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char [0-9] to int [0-9]

Is there an elegant way to do something like

// given a char {0,1,2,3,4,5,6, 7,8,9} returns it as a short
short char2digit(char c)
{
short d = c-48;
return d;
}

?

Thanks.

May 21 '06
80 5362
pete wrote:
Richard Heathfield wrote:

.... snip ...

Why, for example, is there a number 2 in those names?


atoi
a2i

I rhyme "atoi" with "patois", but most people don't.


Thus it should be written as "2u" :-)

--
"If you want to post a followup via groups.google.c om, don't use
the broken "Reply" link at the bottom of the article. Click on
"show options" at the top of the article, then click on the
"Reply" at the bottom of the article headers." - Keith Thompson
More details at: <http://cfaj.freeshell. org/google/>
Also see <http://www.safalra.com/special/googlegroupsrep ly/>
May 21 '06 #41
Alex Buell wrote:
this message magically appeared from pete:
I'd also have the function return int rather than short.


int char2digt(int c)
{
return c => '0' && c <= '9 ? c - '0' : -1;
}


Now that's I like to see!


You like obfuscation then?

--
"If you want to post a followup via groups.google.c om, don't use
the broken "Reply" link at the bottom of the article. Click on
"show options" at the top of the article, then click on the
"Reply" at the bottom of the article headers." - Keith Thompson
More details at: <http://cfaj.freeshell. org/google/>
Also see <http://www.safalra.com/special/googlegroupsrep ly/>
May 21 '06 #42
pete said:
Richard Heathfield wrote:
Keith Thompson said:
> Martin Ambuhl <ma*****@earthl ink.net> writes: >> #define CHAR2DIGIT(c) ((c)-'0')
>> #define DIGIT2CHAR(d) ((d)+'0')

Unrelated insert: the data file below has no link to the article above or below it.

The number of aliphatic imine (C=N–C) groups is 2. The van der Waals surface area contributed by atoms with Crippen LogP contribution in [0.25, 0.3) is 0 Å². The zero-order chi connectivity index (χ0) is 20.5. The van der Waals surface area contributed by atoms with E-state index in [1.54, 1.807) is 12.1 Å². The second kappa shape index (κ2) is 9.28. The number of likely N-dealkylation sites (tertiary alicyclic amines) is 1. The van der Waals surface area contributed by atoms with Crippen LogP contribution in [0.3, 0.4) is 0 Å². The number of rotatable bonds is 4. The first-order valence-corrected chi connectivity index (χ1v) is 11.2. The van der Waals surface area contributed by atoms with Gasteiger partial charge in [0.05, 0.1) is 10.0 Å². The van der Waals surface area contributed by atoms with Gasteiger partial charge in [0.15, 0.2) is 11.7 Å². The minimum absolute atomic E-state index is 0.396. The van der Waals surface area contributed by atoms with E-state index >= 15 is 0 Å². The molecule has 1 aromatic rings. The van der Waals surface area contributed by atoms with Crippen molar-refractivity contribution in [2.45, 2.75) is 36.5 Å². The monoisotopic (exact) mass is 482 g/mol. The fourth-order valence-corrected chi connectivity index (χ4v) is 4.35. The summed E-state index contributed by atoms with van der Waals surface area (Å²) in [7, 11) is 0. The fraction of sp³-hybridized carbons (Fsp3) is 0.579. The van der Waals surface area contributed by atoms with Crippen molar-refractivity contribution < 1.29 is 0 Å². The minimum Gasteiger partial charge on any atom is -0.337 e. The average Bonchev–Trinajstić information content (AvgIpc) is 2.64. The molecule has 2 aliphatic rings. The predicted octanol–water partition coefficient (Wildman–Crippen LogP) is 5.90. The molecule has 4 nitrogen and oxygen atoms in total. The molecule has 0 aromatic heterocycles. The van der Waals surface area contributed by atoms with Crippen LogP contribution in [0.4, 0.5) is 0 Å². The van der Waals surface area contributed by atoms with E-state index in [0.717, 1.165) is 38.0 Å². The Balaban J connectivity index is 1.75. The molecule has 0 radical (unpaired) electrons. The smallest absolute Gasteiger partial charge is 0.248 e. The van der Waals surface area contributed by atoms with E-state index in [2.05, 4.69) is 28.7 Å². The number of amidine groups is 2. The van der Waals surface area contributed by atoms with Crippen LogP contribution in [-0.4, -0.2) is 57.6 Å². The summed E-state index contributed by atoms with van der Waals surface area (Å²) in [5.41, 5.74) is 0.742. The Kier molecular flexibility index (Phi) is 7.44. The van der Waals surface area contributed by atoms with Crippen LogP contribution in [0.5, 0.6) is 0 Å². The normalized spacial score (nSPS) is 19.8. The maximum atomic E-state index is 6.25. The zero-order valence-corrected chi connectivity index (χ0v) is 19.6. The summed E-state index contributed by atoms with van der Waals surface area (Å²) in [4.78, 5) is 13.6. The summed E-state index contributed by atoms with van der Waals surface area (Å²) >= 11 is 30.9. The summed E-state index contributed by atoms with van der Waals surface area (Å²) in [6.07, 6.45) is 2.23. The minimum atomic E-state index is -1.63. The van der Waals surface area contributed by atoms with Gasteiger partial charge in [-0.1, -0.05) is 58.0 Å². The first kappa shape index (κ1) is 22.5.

>
> I don't think I'd bother with the macros. Just using c-'0' or d+'0'
> seems clear enough to me. YMMV.


In fact, this is a case where the code
is actually clearer than the macro
names that purport to represent it.
Why, for example, is there a number 2
in those names?


atoi
a2i


I don't see the connection.

Well, all right, I do really. I'm just determined not to.
--
Richard Heathfield
"Usenet is a strange place" - dmr 29/7/1999
http://www.cpax.org.uk
email: rjh at above domain (but drop the www, obviously)
May 21 '06 #43
Dale Henderson said:
>> "RH" == Richard Heathfield <in*****@invali d.invalid> writes:

RH> int char_to_digit(i nt ch)
RH> {
RH> return (2 * (ch >= '0' && ch <='9') - 1) * (ch - '0');
RH> }

I think you mean

int char_to_digit(i nt ch)
{
return (2 * (ch >= '0' && ch <='9') - 1) * abs(ch - '0');
}


Er, yes, although I'd probably want to find a way to get rid of the abs.

Come to think of it, I can see a really easy way to get rid of the whole
function. :-)
--
Richard Heathfield
"Usenet is a strange place" - dmr 29/7/1999
http://www.cpax.org.uk
email: rjh at above domain (but drop the www, obviously)
May 21 '06 #44
Keith Thompson wrote:

In EBCDIC, the letters aren't contiguous; if they had been, it's
possible that C would have required that as well.

And there's a reason why they aren't rooted in antiquity.
A hint is "Junior is eleven" but none of you here is likely
old enough to know what that means.
May 21 '06 #45
pete wrote:
-snip-
I'd do something like this:

short char2digit(char c)
{
if (c >= '0' && c <= '9')
return c - '0';
}